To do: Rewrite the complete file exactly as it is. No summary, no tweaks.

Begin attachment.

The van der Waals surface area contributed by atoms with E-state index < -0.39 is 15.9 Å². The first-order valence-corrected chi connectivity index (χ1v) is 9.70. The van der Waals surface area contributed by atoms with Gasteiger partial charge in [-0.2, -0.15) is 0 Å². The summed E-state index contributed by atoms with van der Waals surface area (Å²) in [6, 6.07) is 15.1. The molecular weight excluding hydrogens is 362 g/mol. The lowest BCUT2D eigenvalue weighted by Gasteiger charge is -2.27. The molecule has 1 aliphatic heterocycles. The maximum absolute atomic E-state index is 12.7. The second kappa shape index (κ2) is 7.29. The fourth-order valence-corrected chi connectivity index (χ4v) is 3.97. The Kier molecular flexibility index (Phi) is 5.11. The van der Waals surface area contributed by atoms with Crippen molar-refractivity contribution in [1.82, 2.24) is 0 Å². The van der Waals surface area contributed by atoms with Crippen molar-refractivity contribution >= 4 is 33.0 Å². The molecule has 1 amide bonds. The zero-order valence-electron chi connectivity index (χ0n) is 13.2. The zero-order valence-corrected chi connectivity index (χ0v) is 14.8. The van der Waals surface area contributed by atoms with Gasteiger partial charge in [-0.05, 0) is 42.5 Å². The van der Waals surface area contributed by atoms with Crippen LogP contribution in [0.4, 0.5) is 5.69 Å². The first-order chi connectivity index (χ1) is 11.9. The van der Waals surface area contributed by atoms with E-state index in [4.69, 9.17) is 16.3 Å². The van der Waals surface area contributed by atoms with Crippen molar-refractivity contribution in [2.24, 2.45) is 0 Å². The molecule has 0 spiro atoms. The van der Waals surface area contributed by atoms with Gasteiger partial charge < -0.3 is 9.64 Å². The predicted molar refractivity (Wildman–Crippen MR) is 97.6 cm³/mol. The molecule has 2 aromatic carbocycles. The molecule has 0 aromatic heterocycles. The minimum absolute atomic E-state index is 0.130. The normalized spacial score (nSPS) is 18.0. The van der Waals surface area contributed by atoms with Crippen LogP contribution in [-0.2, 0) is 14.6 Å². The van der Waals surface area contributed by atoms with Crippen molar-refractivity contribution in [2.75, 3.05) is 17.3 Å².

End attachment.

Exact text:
The van der Waals surface area contributed by atoms with E-state index < -0.39 is 15.9 Å². The first-order valence-corrected chi connectivity index (χ1v) is 9.70. The van der Waals surface area contributed by atoms with Gasteiger partial charge in [-0.2, -0.15) is 0 Å². The summed E-state index contributed by atoms with van der Waals surface area (Å²) in [6, 6.07) is 15.1. The molecular weight excluding hydrogens is 362 g/mol. The lowest BCUT2D eigenvalue weighted by Gasteiger charge is -2.27. The molecule has 1 aliphatic heterocycles. The maximum absolute atomic E-state index is 12.7. The second kappa shape index (κ2) is 7.29. The fourth-order valence-corrected chi connectivity index (χ4v) is 3.97. The Kier molecular flexibility index (Phi) is 5.11. The van der Waals surface area contributed by atoms with Crippen molar-refractivity contribution in [1.82, 2.24) is 0 Å². The van der Waals surface area contributed by atoms with Crippen molar-refractivity contribution >= 4 is 33.0 Å². The molecule has 1 amide bonds. The zero-order valence-electron chi connectivity index (χ0n) is 13.2. The zero-order valence-corrected chi connectivity index (χ0v) is 14.8. The van der Waals surface area contributed by atoms with Gasteiger partial charge in [-0.05, 0) is 42.5 Å². The van der Waals surface area contributed by atoms with Crippen LogP contribution in [0.4, 0.5) is 5.69 Å². The first-order chi connectivity index (χ1) is 11.9. The van der Waals surface area contributed by atoms with E-state index in [4.69, 9.17) is 16.3 Å². The van der Waals surface area contributed by atoms with Crippen molar-refractivity contribution in [2.24, 2.45) is 0 Å². The molecule has 0 spiro atoms. The van der Waals surface area contributed by atoms with Gasteiger partial charge < -0.3 is 9.64 Å². The predicted molar refractivity (Wildman–Crippen MR) is 97.6 cm³/mol. The molecule has 2 aromatic carbocycles. The molecule has 0 aromatic heterocycles. The minimum absolute atomic E-state index is 0.130. The normalized spacial score (nSPS) is 18.0. The van der Waals surface area contributed by atoms with Crippen LogP contribution in [-0.2, 0) is 14.6 Å². The van der Waals surface area contributed by atoms with Crippen molar-refractivity contribution in [2.75, 3.05) is 17.3 Å².